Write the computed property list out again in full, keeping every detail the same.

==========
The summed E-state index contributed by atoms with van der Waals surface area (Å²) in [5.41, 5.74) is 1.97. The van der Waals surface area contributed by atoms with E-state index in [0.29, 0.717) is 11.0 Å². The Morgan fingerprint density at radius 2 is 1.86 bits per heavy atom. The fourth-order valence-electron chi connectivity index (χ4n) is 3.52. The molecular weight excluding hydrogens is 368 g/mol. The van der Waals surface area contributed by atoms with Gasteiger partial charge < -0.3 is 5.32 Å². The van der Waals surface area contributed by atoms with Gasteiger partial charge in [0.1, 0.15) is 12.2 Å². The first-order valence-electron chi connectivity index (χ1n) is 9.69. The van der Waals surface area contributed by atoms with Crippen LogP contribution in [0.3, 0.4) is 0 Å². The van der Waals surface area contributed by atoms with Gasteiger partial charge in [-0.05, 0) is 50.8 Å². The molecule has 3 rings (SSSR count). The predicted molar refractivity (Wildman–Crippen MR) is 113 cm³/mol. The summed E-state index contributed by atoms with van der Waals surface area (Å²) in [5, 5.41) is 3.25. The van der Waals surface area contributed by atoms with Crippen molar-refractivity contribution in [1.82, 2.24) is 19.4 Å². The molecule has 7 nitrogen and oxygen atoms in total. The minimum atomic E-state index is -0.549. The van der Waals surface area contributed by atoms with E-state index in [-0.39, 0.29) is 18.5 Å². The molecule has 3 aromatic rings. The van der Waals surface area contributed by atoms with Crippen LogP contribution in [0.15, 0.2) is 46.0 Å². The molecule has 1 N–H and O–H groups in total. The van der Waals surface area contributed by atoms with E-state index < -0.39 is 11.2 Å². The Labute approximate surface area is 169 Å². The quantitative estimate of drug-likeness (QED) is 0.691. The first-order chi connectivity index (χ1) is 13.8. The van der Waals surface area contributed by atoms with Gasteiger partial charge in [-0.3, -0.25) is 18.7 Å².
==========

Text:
The summed E-state index contributed by atoms with van der Waals surface area (Å²) in [5.41, 5.74) is 1.97. The van der Waals surface area contributed by atoms with E-state index in [0.29, 0.717) is 11.0 Å². The Morgan fingerprint density at radius 2 is 1.86 bits per heavy atom. The fourth-order valence-electron chi connectivity index (χ4n) is 3.52. The molecular weight excluding hydrogens is 368 g/mol. The van der Waals surface area contributed by atoms with Gasteiger partial charge < -0.3 is 5.32 Å². The van der Waals surface area contributed by atoms with Gasteiger partial charge in [0.1, 0.15) is 12.2 Å². The first-order valence-electron chi connectivity index (χ1n) is 9.69. The van der Waals surface area contributed by atoms with Crippen LogP contribution in [0.3, 0.4) is 0 Å². The van der Waals surface area contributed by atoms with Gasteiger partial charge in [-0.05, 0) is 50.8 Å². The molecule has 3 rings (SSSR count). The predicted molar refractivity (Wildman–Crippen MR) is 113 cm³/mol. The summed E-state index contributed by atoms with van der Waals surface area (Å²) in [5, 5.41) is 3.25. The van der Waals surface area contributed by atoms with Crippen molar-refractivity contribution in [1.82, 2.24) is 19.4 Å². The molecule has 7 nitrogen and oxygen atoms in total. The minimum atomic E-state index is -0.549. The van der Waals surface area contributed by atoms with E-state index in [-0.39, 0.29) is 18.5 Å². The molecule has 3 aromatic rings. The van der Waals surface area contributed by atoms with Crippen LogP contribution in [0.15, 0.2) is 46.0 Å². The molecule has 1 N–H and O–H groups in total. The van der Waals surface area contributed by atoms with E-state index < -0.39 is 11.2 Å². The Labute approximate surface area is 169 Å². The quantitative estimate of drug-likeness (QED) is 0.691. The first-order chi connectivity index (χ1) is 13.8. The van der Waals surface area contributed by atoms with Gasteiger partial charge in [-0.3, -0.25) is 18.7 Å².